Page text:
The United States Food and Drug Administration approved Ervebo, the first vaccine to prevent Ebola virus disease (EVD), caused by Zaire ebolavirus in individuals 18 years of age and older.
The prevalence and occurance of Ebola virus is less in the US, however, majority of the infections are from immigrants and in people who treat infected patients.
“While the risk of Ebola virus disease in the U.S. remains low, the U.S. government remains deeply committed to fighting devastating Ebola outbreaks in Africa, including the current outbreak in the Democratic Republic of the Congo,” said Anna Abram, FDA Deputy Commissioner for Policy, Legislation, and International Affairs.
EVD is a contagious disease transmitted through the contact with blood, blood fluids, and tissues infected with the virus. Symptoms include fever, fatigue, muscle pain, headache and sore throat. Incubation period generally range from 2 to 21 days.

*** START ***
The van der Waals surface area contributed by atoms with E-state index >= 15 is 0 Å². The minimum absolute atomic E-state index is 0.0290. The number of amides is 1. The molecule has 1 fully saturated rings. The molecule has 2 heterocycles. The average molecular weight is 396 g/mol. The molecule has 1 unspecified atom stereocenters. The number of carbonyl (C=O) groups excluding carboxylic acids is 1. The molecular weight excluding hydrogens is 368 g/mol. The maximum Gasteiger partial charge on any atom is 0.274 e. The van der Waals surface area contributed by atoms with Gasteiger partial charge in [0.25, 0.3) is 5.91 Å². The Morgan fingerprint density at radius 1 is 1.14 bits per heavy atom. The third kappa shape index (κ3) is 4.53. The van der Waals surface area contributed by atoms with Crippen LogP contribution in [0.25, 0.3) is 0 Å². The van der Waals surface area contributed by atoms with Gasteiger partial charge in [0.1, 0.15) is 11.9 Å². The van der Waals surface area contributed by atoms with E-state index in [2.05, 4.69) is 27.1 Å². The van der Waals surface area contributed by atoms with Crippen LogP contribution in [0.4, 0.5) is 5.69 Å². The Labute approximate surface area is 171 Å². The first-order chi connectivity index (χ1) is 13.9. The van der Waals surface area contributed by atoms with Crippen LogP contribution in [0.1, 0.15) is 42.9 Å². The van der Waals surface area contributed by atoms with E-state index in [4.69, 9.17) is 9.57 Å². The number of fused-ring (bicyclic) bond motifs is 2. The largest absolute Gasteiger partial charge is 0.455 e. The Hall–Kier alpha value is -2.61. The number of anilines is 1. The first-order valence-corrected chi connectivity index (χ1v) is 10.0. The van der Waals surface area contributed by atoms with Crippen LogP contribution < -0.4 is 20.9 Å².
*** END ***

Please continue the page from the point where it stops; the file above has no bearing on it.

The disease is prevalent in Western African countries (Guinea, Liberia and Sierra Leone), where the 28,000 cases were reported between 2014 to 2016, resulting 11,000 deaths. The Democratic Republic of the Congo is experiencing EVD outbreak at present.
The approval is based on trial conducted in Guinea, individuals of age 18 years and older were selected. The study included 3,537 contacts. The individuals were administered with “immediate” or 21-day “delayed” vaccination. The vaccine with the immediate administration had no onset of symptoms compared to delayed vaccination.
Safety is assessed across 1,500 patients in Africa, Europe and North America.